There are managers and workers in California who mistreat people at their workplace, but technically are not committing sexual harassment or discrimination. Even when abusive words or actions do not fit into these well-known legal categories, they can be extremely painful and create a toxic work environment for victims.
To try to fill in this gap, as of Jan. 1 California law requires larger employer to train their employees on the “prevention of abusive conduct” as part of their anti-sexual harassment training. The new law specifically refers to “abusive conduct” as conduct “with malice” that could reasonably be interpreted as “hostile, offensive and unrelated to an employer’s legitimate business interests.”
The law gives examples like “derogatory remarks, insults and epithets” and “verbal or physical conduct” that is “threatening, intimidating, or humiliating.” Another example is sabotaging another person’s work performance.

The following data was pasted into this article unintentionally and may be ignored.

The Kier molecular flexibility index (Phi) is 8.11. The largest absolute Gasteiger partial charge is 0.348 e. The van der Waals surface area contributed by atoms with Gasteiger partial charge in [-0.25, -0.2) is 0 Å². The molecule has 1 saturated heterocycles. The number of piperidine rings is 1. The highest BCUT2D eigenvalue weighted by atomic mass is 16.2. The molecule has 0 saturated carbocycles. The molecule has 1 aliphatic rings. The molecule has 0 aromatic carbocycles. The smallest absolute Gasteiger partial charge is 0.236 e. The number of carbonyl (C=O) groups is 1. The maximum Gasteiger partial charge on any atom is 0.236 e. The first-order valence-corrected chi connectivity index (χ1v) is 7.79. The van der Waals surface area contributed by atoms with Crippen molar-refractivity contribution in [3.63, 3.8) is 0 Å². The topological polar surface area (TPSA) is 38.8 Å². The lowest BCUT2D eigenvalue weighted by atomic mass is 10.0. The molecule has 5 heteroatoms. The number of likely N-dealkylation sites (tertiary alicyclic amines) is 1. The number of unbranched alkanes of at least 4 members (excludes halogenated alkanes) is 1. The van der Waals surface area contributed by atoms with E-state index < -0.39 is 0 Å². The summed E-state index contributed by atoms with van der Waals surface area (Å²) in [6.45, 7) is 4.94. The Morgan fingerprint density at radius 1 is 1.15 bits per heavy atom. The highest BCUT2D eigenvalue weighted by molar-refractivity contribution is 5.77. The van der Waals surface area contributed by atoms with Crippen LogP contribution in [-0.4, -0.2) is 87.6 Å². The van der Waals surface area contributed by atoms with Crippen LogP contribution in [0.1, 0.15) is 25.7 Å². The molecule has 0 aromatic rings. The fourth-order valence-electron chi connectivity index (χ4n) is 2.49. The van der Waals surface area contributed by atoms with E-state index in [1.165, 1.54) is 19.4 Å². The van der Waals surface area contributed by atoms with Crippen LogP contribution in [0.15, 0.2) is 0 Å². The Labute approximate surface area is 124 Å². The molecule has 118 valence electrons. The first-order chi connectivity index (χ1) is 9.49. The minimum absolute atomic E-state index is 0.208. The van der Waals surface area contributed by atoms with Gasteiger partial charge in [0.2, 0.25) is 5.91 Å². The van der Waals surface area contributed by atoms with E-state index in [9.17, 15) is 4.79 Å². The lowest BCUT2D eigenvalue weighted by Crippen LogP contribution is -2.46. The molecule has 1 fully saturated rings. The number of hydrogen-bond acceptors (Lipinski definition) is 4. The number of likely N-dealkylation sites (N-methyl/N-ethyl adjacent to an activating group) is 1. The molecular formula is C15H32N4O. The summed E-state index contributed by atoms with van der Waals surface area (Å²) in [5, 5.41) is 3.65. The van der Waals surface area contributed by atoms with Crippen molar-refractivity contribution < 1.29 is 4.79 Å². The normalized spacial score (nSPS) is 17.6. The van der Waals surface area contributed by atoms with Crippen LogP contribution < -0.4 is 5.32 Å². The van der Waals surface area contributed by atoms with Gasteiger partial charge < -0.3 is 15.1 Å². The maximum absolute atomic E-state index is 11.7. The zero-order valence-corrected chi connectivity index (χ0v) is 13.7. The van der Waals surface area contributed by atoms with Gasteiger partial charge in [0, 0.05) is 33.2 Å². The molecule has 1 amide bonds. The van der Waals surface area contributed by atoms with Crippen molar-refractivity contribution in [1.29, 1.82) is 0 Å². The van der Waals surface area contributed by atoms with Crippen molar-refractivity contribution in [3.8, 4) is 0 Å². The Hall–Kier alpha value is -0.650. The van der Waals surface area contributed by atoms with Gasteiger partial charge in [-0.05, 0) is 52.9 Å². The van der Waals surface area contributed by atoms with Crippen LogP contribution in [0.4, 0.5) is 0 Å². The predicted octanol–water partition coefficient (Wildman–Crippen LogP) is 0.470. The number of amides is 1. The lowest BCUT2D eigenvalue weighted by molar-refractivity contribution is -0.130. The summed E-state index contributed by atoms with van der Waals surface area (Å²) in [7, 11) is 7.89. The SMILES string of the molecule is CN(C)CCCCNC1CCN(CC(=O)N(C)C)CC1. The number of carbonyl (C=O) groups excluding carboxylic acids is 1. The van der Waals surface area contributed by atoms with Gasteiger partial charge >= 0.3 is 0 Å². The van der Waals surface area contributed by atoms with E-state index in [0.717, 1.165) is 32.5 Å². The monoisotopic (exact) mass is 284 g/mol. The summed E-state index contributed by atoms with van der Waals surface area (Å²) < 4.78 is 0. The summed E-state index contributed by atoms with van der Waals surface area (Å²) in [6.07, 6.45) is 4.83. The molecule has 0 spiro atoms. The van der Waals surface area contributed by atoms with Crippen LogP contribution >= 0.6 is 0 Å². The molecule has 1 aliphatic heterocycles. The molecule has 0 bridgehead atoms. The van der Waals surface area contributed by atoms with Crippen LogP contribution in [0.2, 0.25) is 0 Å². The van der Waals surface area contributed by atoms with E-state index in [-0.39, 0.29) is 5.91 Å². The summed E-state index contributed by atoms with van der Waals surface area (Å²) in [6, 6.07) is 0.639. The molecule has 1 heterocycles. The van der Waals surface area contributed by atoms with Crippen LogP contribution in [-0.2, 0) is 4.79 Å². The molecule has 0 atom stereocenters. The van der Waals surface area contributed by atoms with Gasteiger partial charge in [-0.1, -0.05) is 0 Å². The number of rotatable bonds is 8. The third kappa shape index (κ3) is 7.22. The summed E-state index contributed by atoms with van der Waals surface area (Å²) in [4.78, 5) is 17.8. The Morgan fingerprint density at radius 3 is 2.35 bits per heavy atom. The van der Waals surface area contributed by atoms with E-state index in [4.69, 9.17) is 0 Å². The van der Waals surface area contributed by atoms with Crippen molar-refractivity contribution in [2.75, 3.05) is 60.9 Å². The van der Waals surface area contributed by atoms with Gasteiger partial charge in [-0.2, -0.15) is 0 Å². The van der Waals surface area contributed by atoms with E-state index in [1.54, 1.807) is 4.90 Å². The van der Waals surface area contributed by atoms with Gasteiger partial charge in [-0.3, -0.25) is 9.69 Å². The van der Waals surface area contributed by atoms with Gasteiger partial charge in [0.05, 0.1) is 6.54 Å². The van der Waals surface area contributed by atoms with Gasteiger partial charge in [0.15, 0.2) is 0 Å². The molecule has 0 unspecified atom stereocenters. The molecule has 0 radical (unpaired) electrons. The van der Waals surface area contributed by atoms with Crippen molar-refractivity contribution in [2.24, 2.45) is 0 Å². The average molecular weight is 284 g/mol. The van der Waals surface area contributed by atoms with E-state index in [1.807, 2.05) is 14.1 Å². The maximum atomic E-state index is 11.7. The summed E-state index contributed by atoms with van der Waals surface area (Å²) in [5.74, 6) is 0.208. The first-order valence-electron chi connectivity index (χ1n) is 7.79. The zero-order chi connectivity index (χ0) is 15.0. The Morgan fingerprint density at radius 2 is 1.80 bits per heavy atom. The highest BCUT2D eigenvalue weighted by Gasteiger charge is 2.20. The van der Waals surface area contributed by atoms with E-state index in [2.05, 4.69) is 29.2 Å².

None of this behavior necessarily would involve sexual harassment or discrimination on the basis of, say, gender, race or country of origin. But it still has no place in any California workplace. Now employers in the state are required to teach their management and staff not to act this way.
One limitation in the new law is that it does not create a private right of action for victims. This means that, unless the abuse is based on a protected category (race, gender, age, etc.), the victim cannot sue. However, failure on the employer’s part to provide training about this behavior could potentially become a course of action, depending on judicial interpretation of the new law.